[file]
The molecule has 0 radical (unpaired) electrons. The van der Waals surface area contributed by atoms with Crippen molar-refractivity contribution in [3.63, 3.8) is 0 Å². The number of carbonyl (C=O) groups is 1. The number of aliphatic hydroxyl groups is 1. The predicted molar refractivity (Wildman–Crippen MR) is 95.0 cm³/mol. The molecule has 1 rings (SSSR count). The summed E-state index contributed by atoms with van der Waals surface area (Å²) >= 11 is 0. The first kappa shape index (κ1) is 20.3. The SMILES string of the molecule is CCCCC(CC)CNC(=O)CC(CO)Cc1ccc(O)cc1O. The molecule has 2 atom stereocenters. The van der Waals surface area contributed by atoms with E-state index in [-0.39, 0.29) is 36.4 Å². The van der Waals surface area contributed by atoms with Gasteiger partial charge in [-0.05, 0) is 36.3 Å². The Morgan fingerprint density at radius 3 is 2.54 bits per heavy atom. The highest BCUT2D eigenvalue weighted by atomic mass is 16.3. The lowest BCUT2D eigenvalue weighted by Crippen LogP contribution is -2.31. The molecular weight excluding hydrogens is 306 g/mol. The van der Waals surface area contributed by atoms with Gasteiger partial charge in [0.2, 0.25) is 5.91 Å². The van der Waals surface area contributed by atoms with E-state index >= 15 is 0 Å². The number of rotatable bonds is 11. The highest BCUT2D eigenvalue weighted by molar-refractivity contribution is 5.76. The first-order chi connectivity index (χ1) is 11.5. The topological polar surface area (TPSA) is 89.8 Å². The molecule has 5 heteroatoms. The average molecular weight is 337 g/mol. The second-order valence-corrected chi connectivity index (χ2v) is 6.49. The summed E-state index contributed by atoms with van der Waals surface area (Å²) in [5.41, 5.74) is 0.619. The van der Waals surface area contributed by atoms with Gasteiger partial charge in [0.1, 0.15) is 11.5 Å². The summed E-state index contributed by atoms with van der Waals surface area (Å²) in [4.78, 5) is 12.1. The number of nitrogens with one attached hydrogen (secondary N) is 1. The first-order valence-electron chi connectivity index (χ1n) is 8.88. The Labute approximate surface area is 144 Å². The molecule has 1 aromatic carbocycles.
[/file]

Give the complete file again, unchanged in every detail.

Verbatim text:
The molecule has 0 radical (unpaired) electrons. The van der Waals surface area contributed by atoms with Crippen molar-refractivity contribution in [3.63, 3.8) is 0 Å². The number of carbonyl (C=O) groups is 1. The number of aliphatic hydroxyl groups is 1. The predicted molar refractivity (Wildman–Crippen MR) is 95.0 cm³/mol. The molecule has 1 rings (SSSR count). The summed E-state index contributed by atoms with van der Waals surface area (Å²) >= 11 is 0. The first kappa shape index (κ1) is 20.3. The SMILES string of the molecule is CCCCC(CC)CNC(=O)CC(CO)Cc1ccc(O)cc1O. The molecule has 2 atom stereocenters. The van der Waals surface area contributed by atoms with E-state index in [-0.39, 0.29) is 36.4 Å². The van der Waals surface area contributed by atoms with Gasteiger partial charge in [-0.05, 0) is 36.3 Å². The Morgan fingerprint density at radius 3 is 2.54 bits per heavy atom. The highest BCUT2D eigenvalue weighted by atomic mass is 16.3. The lowest BCUT2D eigenvalue weighted by Crippen LogP contribution is -2.31. The molecular weight excluding hydrogens is 306 g/mol. The van der Waals surface area contributed by atoms with Gasteiger partial charge in [0.2, 0.25) is 5.91 Å². The van der Waals surface area contributed by atoms with E-state index >= 15 is 0 Å². The number of rotatable bonds is 11. The highest BCUT2D eigenvalue weighted by molar-refractivity contribution is 5.76. The first-order chi connectivity index (χ1) is 11.5. The topological polar surface area (TPSA) is 89.8 Å². The molecule has 5 heteroatoms. The average molecular weight is 337 g/mol. The second-order valence-corrected chi connectivity index (χ2v) is 6.49. The summed E-state index contributed by atoms with van der Waals surface area (Å²) in [5.41, 5.74) is 0.619. The van der Waals surface area contributed by atoms with Gasteiger partial charge in [0.1, 0.15) is 11.5 Å². The summed E-state index contributed by atoms with van der Waals surface area (Å²) in [4.78, 5) is 12.1. The number of nitrogens with one attached hydrogen (secondary N) is 1. The first-order valence-electron chi connectivity index (χ1n) is 8.88. The Labute approximate surface area is 144 Å². The molecule has 1 aromatic carbocycles.